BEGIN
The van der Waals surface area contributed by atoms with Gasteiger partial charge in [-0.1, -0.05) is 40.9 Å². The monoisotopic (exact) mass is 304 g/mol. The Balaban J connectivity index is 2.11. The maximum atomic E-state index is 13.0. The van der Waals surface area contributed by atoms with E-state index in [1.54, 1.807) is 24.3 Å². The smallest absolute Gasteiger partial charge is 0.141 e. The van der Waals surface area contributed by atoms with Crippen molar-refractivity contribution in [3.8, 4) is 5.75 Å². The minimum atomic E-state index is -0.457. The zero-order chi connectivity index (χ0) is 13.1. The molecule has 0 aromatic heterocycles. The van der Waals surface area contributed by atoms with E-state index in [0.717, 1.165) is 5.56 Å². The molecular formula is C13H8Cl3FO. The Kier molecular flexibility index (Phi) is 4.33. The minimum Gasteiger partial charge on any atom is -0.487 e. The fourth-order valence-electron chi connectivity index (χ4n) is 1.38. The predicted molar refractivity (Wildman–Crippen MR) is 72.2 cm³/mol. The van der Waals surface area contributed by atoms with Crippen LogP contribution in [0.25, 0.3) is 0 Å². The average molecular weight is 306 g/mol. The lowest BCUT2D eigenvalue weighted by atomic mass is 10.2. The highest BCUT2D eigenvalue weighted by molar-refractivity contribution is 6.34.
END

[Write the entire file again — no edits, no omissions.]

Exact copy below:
The van der Waals surface area contributed by atoms with Gasteiger partial charge in [-0.1, -0.05) is 40.9 Å². The monoisotopic (exact) mass is 304 g/mol. The Balaban J connectivity index is 2.11. The maximum atomic E-state index is 13.0. The van der Waals surface area contributed by atoms with E-state index in [1.54, 1.807) is 24.3 Å². The smallest absolute Gasteiger partial charge is 0.141 e. The van der Waals surface area contributed by atoms with Crippen molar-refractivity contribution in [3.8, 4) is 5.75 Å². The minimum atomic E-state index is -0.457. The zero-order chi connectivity index (χ0) is 13.1. The molecule has 0 aromatic heterocycles. The van der Waals surface area contributed by atoms with E-state index in [0.717, 1.165) is 5.56 Å². The molecular formula is C13H8Cl3FO. The Kier molecular flexibility index (Phi) is 4.33. The minimum Gasteiger partial charge on any atom is -0.487 e. The fourth-order valence-electron chi connectivity index (χ4n) is 1.38. The predicted molar refractivity (Wildman–Crippen MR) is 72.2 cm³/mol. The van der Waals surface area contributed by atoms with Crippen LogP contribution in [0.25, 0.3) is 0 Å². The average molecular weight is 306 g/mol. The lowest BCUT2D eigenvalue weighted by atomic mass is 10.2. The highest BCUT2D eigenvalue weighted by molar-refractivity contribution is 6.34.